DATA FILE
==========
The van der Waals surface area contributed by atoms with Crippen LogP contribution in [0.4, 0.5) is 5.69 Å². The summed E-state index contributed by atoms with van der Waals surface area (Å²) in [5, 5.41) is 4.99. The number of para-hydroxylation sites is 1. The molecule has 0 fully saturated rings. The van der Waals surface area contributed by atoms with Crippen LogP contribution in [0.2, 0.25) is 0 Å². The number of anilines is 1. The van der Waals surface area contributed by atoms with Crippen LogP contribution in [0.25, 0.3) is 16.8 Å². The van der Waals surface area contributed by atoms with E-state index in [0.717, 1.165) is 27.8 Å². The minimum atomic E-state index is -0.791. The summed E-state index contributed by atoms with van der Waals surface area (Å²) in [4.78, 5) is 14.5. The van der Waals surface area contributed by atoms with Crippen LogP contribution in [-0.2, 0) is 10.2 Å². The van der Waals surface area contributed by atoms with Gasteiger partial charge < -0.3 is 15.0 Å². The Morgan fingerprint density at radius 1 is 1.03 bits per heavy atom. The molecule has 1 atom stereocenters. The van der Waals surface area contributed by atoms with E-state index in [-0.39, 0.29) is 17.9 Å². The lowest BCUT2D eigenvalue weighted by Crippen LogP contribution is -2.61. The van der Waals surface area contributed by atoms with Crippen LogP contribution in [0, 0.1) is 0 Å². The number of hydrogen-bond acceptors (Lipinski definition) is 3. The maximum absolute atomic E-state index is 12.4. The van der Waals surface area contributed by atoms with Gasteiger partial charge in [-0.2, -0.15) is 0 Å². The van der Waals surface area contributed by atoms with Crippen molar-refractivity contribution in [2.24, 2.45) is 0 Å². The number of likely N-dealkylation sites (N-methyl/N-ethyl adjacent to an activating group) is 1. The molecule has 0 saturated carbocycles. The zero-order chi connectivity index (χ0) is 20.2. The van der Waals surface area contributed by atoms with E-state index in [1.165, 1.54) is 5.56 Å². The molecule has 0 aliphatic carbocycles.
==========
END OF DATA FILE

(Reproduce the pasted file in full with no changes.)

The van der Waals surface area contributed by atoms with Crippen LogP contribution in [0.4, 0.5) is 5.69 Å². The summed E-state index contributed by atoms with van der Waals surface area (Å²) in [5, 5.41) is 4.99. The number of para-hydroxylation sites is 1. The molecule has 0 fully saturated rings. The van der Waals surface area contributed by atoms with Crippen LogP contribution in [0.2, 0.25) is 0 Å². The number of anilines is 1. The van der Waals surface area contributed by atoms with Crippen LogP contribution in [0.25, 0.3) is 16.8 Å². The van der Waals surface area contributed by atoms with E-state index in [0.717, 1.165) is 27.8 Å². The minimum atomic E-state index is -0.791. The summed E-state index contributed by atoms with van der Waals surface area (Å²) in [4.78, 5) is 14.5. The van der Waals surface area contributed by atoms with Crippen LogP contribution in [-0.2, 0) is 10.2 Å². The van der Waals surface area contributed by atoms with Gasteiger partial charge < -0.3 is 15.0 Å². The Morgan fingerprint density at radius 1 is 1.03 bits per heavy atom. The molecule has 1 atom stereocenters. The van der Waals surface area contributed by atoms with E-state index in [-0.39, 0.29) is 17.9 Å². The lowest BCUT2D eigenvalue weighted by Crippen LogP contribution is -2.61. The van der Waals surface area contributed by atoms with Crippen LogP contribution in [0, 0.1) is 0 Å². The number of hydrogen-bond acceptors (Lipinski definition) is 3. The maximum absolute atomic E-state index is 12.4. The van der Waals surface area contributed by atoms with Gasteiger partial charge in [-0.2, -0.15) is 0 Å². The van der Waals surface area contributed by atoms with Crippen molar-refractivity contribution in [2.24, 2.45) is 0 Å². The number of likely N-dealkylation sites (N-methyl/N-ethyl adjacent to an activating group) is 1. The molecule has 0 saturated carbocycles. The zero-order chi connectivity index (χ0) is 20.2. The van der Waals surface area contributed by atoms with E-state index in [1.165, 1.54) is 5.56 Å². The molecule has 0 aliphatic carbocycles.